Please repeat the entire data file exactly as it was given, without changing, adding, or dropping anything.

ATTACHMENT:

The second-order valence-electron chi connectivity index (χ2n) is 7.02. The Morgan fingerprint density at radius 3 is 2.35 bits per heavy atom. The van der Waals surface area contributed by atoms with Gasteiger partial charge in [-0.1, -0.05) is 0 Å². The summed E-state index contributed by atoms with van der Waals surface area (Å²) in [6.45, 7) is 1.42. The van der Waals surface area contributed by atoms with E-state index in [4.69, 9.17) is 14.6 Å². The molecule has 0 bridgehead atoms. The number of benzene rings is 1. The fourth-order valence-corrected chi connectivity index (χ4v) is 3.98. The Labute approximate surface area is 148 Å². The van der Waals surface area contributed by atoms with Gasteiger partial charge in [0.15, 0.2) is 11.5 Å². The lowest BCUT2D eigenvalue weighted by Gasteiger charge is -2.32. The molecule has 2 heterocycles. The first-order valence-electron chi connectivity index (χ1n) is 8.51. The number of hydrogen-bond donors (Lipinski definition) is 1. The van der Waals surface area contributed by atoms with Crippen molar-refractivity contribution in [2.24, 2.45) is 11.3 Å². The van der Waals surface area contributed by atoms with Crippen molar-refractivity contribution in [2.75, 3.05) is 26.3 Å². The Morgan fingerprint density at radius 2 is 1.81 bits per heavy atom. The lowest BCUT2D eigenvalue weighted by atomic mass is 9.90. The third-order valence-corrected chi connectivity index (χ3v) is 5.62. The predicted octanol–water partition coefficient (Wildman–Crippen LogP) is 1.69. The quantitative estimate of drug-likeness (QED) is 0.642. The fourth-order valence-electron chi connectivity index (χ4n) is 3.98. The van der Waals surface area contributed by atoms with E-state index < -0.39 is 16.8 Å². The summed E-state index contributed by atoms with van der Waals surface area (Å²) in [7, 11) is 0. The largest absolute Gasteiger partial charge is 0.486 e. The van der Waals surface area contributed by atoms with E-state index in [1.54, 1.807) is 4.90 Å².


The second-order valence-electron chi connectivity index (χ2n) is 7.02. The Morgan fingerprint density at radius 3 is 2.35 bits per heavy atom. The van der Waals surface area contributed by atoms with Gasteiger partial charge in [-0.1, -0.05) is 0 Å². The summed E-state index contributed by atoms with van der Waals surface area (Å²) in [6.45, 7) is 1.42. The van der Waals surface area contributed by atoms with E-state index in [4.69, 9.17) is 14.6 Å². The molecule has 0 bridgehead atoms. The number of benzene rings is 1. The fourth-order valence-corrected chi connectivity index (χ4v) is 3.98. The Labute approximate surface area is 148 Å². The van der Waals surface area contributed by atoms with Gasteiger partial charge in [0.15, 0.2) is 11.5 Å². The lowest BCUT2D eigenvalue weighted by Gasteiger charge is -2.32. The molecule has 2 heterocycles. The first-order valence-electron chi connectivity index (χ1n) is 8.51. The number of hydrogen-bond donors (Lipinski definition) is 1. The van der Waals surface area contributed by atoms with Crippen molar-refractivity contribution in [2.24, 2.45) is 11.3 Å². The van der Waals surface area contributed by atoms with Crippen molar-refractivity contribution in [2.75, 3.05) is 26.3 Å². The Morgan fingerprint density at radius 2 is 1.81 bits per heavy atom. The lowest BCUT2D eigenvalue weighted by atomic mass is 9.90. The third-order valence-corrected chi connectivity index (χ3v) is 5.62. The predicted octanol–water partition coefficient (Wildman–Crippen LogP) is 1.69. The quantitative estimate of drug-likeness (QED) is 0.642. The fourth-order valence-electron chi connectivity index (χ4n) is 3.98. The van der Waals surface area contributed by atoms with E-state index < -0.39 is 16.8 Å². The summed E-state index contributed by atoms with van der Waals surface area (Å²) in [7, 11) is 0. The largest absolute Gasteiger partial charge is 0.486 e. The van der Waals surface area contributed by atoms with E-state index in [1.54, 1.807) is 4.90 Å².